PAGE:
I wrote this book because I wanted to teach how slavery infected every part of the national government. The term, the "slave power," was not just anti-southern rhetoric; it was the description of something very real. The most surprising thing I learned during the research for this book was how much of the national legislature's time was taken up in the attempt to suppress what was, at the time, a relatively minor political movement. Abolitionism was loud but few in the North and fewer in the South really believed that slavery could be ended in their lifetimes. But southern members of Congress and their allies in the North were petrified by the prospect. Their effort to prevent the reading of anti-slavery petitions was more vituperative than I had imagined. What this book brings to the scholarly discussion of slavery that is new, I hope, is the way that the gag-rule debates turned national politics from party to section; that is, from political party alignments that stretched across the North and the South to alignments that were almost entirely sectional--and this over a decade earlier than we thought. One could almost see secession approaching in the late 1830s. I hope my book finds its way into classrooms because in these days of divisive political rhetoric, the gag rule debates are an object lesson of what happens when one group of politicians tries to suppress basic constitutional freedoms. We need more men like John Quincy Adams today.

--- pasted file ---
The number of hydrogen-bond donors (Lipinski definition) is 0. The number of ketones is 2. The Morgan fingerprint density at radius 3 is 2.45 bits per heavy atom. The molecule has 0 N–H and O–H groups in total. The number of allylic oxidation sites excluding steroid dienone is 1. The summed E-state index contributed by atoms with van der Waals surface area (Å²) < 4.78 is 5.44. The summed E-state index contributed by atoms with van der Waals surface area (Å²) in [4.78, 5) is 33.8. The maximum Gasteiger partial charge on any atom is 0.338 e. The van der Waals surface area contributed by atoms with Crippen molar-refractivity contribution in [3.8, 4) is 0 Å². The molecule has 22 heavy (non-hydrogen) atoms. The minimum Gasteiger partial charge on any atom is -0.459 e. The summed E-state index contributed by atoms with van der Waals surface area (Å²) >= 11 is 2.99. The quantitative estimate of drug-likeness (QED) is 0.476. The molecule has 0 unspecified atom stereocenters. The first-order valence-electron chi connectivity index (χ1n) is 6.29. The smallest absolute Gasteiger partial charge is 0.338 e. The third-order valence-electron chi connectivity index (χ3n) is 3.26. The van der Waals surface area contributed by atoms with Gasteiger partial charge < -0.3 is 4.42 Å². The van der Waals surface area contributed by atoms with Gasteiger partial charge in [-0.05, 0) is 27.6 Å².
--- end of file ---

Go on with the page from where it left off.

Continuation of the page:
Peter Charles Hoffer is a distinguished research professor of history at the University of Georgia. He is the author of Sensory Worlds in Early America, Prelude to Revolution: The Salem Gunpowder Raid of 1775, and Law and People in Colonial America. His latest book is John Quincy Adams and the Gag Rule, 1835-1850